Materials and Methods

Sampling site and duration

A yearlong (January-December, 2014) field study was conducted in two selected shark landing centers: BFDC fish harbor, Cox’s Bazar and Fishery Ghat fish landing center, Chittagong situated at the northeastern part of the Bay of Bengal. These two study areas are the most important landing centers and related with the retail and wholesale markets of shark and its product from the Bay of Bengal, Bangladesh.

Data collection method

Through formal face to face interview of boat owners of commercial fishing vessels, fishermen, retailers and buyers information were collected from both landing stations regarding auction procedure, processing, preservation and trades of shark and its products. Verification of collected information was done by the key informants. A digital camera was used to capture photos.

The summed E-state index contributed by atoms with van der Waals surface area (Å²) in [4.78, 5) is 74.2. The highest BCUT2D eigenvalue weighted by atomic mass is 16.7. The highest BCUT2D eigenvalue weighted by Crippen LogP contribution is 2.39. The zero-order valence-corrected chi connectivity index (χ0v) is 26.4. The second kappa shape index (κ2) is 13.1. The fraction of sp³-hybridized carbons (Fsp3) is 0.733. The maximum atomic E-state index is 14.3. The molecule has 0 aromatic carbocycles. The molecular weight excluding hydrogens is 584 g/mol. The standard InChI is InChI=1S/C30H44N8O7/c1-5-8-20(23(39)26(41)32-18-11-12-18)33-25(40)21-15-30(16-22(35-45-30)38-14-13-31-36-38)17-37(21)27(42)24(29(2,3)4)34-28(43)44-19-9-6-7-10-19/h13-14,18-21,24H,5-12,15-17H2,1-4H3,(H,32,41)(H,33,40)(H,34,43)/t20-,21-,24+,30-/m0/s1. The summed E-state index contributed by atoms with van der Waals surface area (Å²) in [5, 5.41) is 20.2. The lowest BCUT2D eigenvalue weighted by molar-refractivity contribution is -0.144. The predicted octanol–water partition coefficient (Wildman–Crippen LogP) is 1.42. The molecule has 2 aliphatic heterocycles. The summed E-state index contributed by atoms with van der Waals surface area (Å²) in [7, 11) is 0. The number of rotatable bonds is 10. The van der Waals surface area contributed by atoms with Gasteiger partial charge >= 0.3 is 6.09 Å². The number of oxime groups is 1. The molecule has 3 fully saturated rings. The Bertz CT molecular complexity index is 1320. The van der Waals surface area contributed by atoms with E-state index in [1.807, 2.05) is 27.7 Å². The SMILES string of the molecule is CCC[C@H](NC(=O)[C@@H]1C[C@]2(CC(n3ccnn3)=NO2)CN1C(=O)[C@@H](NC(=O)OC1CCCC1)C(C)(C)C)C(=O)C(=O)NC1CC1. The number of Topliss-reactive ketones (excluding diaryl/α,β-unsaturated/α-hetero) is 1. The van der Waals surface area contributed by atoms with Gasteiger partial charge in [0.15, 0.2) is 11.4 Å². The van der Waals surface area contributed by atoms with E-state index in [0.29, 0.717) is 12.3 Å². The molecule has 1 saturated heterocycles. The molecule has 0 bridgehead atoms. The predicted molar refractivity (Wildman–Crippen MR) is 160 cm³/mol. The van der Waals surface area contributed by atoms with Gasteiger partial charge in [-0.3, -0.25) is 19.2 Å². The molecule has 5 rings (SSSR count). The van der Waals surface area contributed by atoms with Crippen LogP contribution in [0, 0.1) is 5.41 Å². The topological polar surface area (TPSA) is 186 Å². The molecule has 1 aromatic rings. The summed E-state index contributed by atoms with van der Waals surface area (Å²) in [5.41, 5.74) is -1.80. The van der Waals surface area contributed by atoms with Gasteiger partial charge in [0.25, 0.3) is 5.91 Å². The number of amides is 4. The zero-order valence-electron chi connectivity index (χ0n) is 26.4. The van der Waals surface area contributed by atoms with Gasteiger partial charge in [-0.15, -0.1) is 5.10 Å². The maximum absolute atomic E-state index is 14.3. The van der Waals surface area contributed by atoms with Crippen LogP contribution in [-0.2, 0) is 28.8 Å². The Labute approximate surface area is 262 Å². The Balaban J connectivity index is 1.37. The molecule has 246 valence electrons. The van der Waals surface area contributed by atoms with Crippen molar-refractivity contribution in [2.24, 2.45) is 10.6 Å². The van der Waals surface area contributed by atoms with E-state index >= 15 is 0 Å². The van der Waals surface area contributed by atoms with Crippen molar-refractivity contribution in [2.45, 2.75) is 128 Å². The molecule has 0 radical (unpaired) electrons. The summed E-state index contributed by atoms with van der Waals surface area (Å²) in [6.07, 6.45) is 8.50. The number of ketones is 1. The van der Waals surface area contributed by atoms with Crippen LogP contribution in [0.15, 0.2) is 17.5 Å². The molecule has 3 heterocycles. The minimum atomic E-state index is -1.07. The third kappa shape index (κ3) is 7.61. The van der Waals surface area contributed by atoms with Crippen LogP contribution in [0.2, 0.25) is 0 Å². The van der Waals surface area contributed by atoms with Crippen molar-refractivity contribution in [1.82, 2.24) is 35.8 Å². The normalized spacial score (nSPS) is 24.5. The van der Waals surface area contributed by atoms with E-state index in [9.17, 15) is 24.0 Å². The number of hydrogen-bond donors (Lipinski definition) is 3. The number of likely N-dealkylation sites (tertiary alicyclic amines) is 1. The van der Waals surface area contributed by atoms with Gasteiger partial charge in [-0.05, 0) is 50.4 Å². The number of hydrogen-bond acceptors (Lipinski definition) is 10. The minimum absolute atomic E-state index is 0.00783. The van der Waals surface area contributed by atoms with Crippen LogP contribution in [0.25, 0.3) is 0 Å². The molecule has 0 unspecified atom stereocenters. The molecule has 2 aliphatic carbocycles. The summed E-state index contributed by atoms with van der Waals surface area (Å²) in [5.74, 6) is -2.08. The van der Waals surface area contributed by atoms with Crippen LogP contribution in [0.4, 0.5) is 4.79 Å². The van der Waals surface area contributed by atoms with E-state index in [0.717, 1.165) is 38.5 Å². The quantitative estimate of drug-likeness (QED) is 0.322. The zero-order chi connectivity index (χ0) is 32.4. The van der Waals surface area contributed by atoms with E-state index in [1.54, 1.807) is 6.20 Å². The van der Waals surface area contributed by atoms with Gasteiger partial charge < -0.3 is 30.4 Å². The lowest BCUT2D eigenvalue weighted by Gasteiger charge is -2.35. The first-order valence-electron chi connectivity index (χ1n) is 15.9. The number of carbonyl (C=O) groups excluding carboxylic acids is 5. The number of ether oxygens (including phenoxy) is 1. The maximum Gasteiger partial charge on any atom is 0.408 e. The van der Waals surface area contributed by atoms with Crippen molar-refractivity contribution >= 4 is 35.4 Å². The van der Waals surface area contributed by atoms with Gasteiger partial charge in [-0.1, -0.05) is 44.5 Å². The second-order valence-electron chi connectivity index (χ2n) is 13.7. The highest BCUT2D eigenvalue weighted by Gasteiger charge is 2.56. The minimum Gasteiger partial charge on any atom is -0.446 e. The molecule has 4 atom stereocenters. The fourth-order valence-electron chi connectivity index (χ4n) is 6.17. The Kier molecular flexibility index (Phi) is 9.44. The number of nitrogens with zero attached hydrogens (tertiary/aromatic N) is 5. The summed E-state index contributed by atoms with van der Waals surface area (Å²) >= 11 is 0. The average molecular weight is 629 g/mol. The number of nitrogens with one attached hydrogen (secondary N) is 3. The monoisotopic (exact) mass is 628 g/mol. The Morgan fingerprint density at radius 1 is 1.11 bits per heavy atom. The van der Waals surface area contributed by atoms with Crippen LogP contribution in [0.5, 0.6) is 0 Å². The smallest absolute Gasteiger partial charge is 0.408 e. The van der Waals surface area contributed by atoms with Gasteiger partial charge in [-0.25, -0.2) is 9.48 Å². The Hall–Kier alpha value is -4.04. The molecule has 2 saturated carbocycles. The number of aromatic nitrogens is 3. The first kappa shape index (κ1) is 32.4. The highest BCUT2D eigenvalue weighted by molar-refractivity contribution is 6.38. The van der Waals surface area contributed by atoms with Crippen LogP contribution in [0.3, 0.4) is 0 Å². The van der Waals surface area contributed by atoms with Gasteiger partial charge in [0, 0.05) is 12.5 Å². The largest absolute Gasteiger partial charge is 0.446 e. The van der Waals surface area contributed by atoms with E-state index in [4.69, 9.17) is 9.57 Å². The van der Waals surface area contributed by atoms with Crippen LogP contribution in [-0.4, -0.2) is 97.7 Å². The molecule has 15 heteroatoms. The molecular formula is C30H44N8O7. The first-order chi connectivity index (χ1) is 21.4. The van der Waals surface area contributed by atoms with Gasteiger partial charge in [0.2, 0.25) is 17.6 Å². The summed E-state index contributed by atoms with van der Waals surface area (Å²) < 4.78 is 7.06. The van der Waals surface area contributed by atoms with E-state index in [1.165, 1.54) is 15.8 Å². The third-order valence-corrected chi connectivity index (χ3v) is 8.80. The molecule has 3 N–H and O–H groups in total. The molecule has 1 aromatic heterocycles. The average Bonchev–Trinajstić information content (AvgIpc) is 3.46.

Statistical analysis

For data analyzing statistical software MS Excel 2013 was used.


Trades of shark and shark products

Although catching shark is banned under the Forest Act [10], it is being hunted indiscriminately in the southwestern and southeastern coasts of Bangladesh threatening marine ecosystem. Shark catching is now a lucrative business for a large number of fishermen as shark skin, meat, fin, teeth and bone is sold at high prices abroad. Lots of fishermen are getting involved in shark fishing as it often brings more profit than catching fish (Figures 3 and 4).


Figure 3: Flow diagram of shark fin processing and trade channel.


Figure 4: Flow diagram of shark oil processing and its trade channel.

Shark at wholesale market